Since its inception, PRIME has developed rapidly. Although it does not currently support Adobe After Effects import, this feature is on the roadmap. It is found in some CG systems on the market today, and can be useful, but it isn’t a perfect solution. This blog post explores the pros and cons of creating graphics natively or importing from After Effects.

It might seem that the “best of both worlds” means being able to create assets with After Effects and then import these assets on the playout system. Admittedly, there are certain advantages to this approach. 

  • With After Effects, designers can use a tool they already know, without having to re-learn tasks in the CG application.
  • Organizations may already have a library of media assets built with After Effects and may not want to invest time in re-creating them in the CG application.

Another perceived advantage of creating in After Effects is the array of tools for high-end design and animation. However, the modern CG has come a long way, and top-tier graphics systems, such as PRIME, have many of these same tools.

PRIME Graphics Design Toolset

Since its launch four years ago, PRIME has been rapidly developing and boasts a robust design feature set similar to what may be found in After Effects. PRIME includes hundreds of specialized features, but the short list of key features and functionality used and appreciated by designers includes:

  • Full control over keyframes
  • Edit keyframe velocity with Ease In and Ease Out
  • Multiple modes of interpolation, for example, linear, bezier and others
  • Spline editor with handles for fine tuning the curve
  • Alignment and distribution tools
  • A full library of 2D and 3D objects
  • Cameras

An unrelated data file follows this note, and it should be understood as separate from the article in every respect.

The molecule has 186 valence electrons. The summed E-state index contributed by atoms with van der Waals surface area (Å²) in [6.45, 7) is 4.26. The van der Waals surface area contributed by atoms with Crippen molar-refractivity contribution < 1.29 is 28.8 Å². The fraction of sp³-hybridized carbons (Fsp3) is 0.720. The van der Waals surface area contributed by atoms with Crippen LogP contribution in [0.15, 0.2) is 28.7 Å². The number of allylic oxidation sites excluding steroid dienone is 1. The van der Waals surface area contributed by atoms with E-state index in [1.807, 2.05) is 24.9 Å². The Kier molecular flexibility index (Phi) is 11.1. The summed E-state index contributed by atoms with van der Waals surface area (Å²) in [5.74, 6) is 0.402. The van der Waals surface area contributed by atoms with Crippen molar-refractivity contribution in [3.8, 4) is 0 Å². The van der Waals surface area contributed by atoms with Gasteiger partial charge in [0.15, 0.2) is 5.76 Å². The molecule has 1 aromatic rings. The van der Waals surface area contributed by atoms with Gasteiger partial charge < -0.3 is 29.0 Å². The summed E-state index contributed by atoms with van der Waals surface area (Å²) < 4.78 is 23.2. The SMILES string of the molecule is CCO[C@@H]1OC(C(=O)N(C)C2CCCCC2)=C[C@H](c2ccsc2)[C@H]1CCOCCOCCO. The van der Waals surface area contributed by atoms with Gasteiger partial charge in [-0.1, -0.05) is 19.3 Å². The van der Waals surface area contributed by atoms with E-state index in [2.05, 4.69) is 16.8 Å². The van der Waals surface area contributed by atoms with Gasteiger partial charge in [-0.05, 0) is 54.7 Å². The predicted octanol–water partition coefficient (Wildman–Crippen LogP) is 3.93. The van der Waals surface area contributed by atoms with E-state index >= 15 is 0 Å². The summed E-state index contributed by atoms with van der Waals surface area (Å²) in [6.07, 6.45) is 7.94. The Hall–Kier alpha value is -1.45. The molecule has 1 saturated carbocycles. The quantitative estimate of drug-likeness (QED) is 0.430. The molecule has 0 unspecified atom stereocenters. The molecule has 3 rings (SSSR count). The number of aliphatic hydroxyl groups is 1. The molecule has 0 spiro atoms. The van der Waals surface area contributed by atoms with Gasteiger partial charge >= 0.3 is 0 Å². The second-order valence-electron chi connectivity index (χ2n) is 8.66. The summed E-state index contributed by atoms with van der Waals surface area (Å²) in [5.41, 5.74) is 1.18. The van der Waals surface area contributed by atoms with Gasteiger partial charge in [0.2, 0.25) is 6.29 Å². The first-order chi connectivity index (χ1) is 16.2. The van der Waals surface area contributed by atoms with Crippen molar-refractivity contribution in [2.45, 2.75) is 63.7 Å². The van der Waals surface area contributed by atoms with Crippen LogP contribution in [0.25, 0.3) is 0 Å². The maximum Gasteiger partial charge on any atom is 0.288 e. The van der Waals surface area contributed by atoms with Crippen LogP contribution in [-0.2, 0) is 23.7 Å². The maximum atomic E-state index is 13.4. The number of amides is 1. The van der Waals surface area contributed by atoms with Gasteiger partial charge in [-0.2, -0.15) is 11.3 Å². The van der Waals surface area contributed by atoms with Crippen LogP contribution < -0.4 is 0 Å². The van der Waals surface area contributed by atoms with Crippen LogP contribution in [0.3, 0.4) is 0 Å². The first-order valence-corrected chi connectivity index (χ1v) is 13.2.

• Complex materials and textures
  • Full control of all objects in scenes via a scene tree
  • Fully editable object properties

The following demo videos illustrate a few of these features.

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Advantages of Native Graphics

Although some CGs in the market today offer After Effects import, it is often not fully developed and is an option that should be used with caution. Limitations that may be encountered include:

  • Effects do not work
  • Plugins do not work
  • Nesting does not work

This leaves the designer with lots of time-consuming repairs to do, when in fact, creating natively in the CG from the start may have been more efficient.

Of course, assets from After Effects can simply be exported and imported as rendered clips, but then they are not editable. This may be efficient for a one-off, or an asset that will never require changes. However, on-air graphics are often reused hundreds of times, with different text or images. Implementing a workflow where the edits occur in After Effects, the asset is exported, then imported to the CG with every new iteration creates a massive workflow inefficiency.

Recommended Graphics Worklfow

At the time of writing this blog post, PRIME does not currently support After Effects import, but it will soon. This will give users the flexibility to choose native creation or import. 

To create long-term workflow efficiencies, the graphics experts at ChyronHego recommend creating your graphics natively, on your CG whenever possible, especially for graphics that will be used and modified often.

Although After Effects import is a “nice to have” feature, and we plan to introduce it soon, it is not necessary to have, even for high-end graphics and animation creation. Viewed holistically, the overall adaptability to multiple use cases and video formats is a much more important criteria for evaluating a broadcast graphics system. And of course, you want to be sure your CG has those important features for building exactly the scenes and animations you want.

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